David Cameron Jeopardizing British History

June 2, 2016

Countries that lack technological infrastructure will move along the geopolitical stream of leading dominant and technologically-advanced nations. Less developed nations in the technological field will be subjugated in the role of gaining some economic benefit rather than none. In the geopolitical spectrum, technology has a significant role in the shift and movement of dominant nations. If technology means we have established more efficient means for humanity to move forward, then technology will be used to subjugate sovereign countries.

The physical alignment of technology is to determine sovereign nations that render themselves useless in the global technological society. Technology is not there to unite the global order of the world or to bridge any gap to man’s moral progress in sustaining freedom. Technology may have the romanticism in man’s limited scope in rationalizing between chaos and order; the aberration exists in accelerating disorder.

Nations with limited technological infrastructure will be inflicted with a colonial mentality resting on an imperial technology that dominates them. This is known as the digital divide: a theory referring to the gap between demographics and regions that have access to modern information and communications technology, and those that don’t or have restricted access. The nations who possess modern technology will undoubtedly use this advantage to exploit the resources of emerging nations.

Sovereign nations that can’t advance technology will offer their patronage to countries that can. A nation that lacks technological orientation can only emulate the practices and some corresponding institution that achieves some benefits to succeed economically. The goal of a dominating technological society is to dominate others and align themselves with weaker nations in exchange for benefits.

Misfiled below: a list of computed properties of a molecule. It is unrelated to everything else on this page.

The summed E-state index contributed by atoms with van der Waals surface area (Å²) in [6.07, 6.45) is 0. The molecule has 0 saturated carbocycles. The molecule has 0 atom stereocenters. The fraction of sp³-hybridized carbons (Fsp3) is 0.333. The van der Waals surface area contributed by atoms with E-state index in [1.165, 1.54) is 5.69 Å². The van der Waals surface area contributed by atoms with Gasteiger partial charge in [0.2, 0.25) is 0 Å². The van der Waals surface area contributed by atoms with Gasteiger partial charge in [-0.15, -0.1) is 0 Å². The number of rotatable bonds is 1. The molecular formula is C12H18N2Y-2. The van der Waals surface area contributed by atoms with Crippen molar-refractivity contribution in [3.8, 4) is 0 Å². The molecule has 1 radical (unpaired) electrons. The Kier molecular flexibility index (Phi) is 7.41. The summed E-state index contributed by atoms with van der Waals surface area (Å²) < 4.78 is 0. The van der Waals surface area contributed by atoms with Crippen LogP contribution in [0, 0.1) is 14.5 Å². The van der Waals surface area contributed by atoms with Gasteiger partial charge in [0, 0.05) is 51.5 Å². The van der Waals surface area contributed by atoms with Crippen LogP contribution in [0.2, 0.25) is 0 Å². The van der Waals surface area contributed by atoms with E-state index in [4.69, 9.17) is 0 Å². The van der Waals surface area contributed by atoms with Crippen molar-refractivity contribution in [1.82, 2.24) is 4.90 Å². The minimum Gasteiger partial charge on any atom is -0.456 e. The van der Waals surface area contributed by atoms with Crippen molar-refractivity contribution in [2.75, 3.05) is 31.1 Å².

Mikhail Kovalchuk, a Russian physicist, recently stated, “I am certain that the policy of military colonization that the leading world powers were conducting over the past centuries against weaker and less developed countries has now given way to technological colonization. Does it make any sense to indulge in saber-rattling and to conquer others’ territories at a time when the same can be achieved without a single shot fired? Before, most backward states were the targets of colonization. Now the emphasis is on the developed countries.”

The statement itself needs further examination. As a physicist, Mikhail understands that historically, military might means technological progress in society. Even with war and peace, technology will still advance. Technology is responsible in the militarizing of the global order; it is now prepared to push its colonial mentality to the forefront. Technology is not exempt from the geopolitical shift and balance-of-power between a dominating nation and a rising power.

A rising technological nation will reach their own natural selection of militarizing themselves; potentially weakening a dominant rival or power. If intellect is a commodity that is in the greatest demand, then it applies with the trend of global militarization. Physicist Jorge E. Hirsch concluded, “America is embarked in the premeditated path that will lead inexorably to the use of nuclear weapons.” The only way that this statement could become true is when freedom overrides man’s rationality and overwhelms and dominates the words, “Thou shalt not kill”.

This is when the word freedom becomes predictable and productive in its influence in its own manifestations to use the military machine to decimate an economic rival. A soldier will give up his life for freedom. However in this millennium, will a soldier give up his life for technological colonization or a rising technological power similar to their own?

Japan’s technical innovation took firm roots in imported technologies to suit the country. They industrialized and catapulted into the pantheon of technology. Japan’s co-dependency stands with US military might to safeguard their technological dominance in Asia. That is why Japan’s national creed can not stand a rising China coupled with technological advances.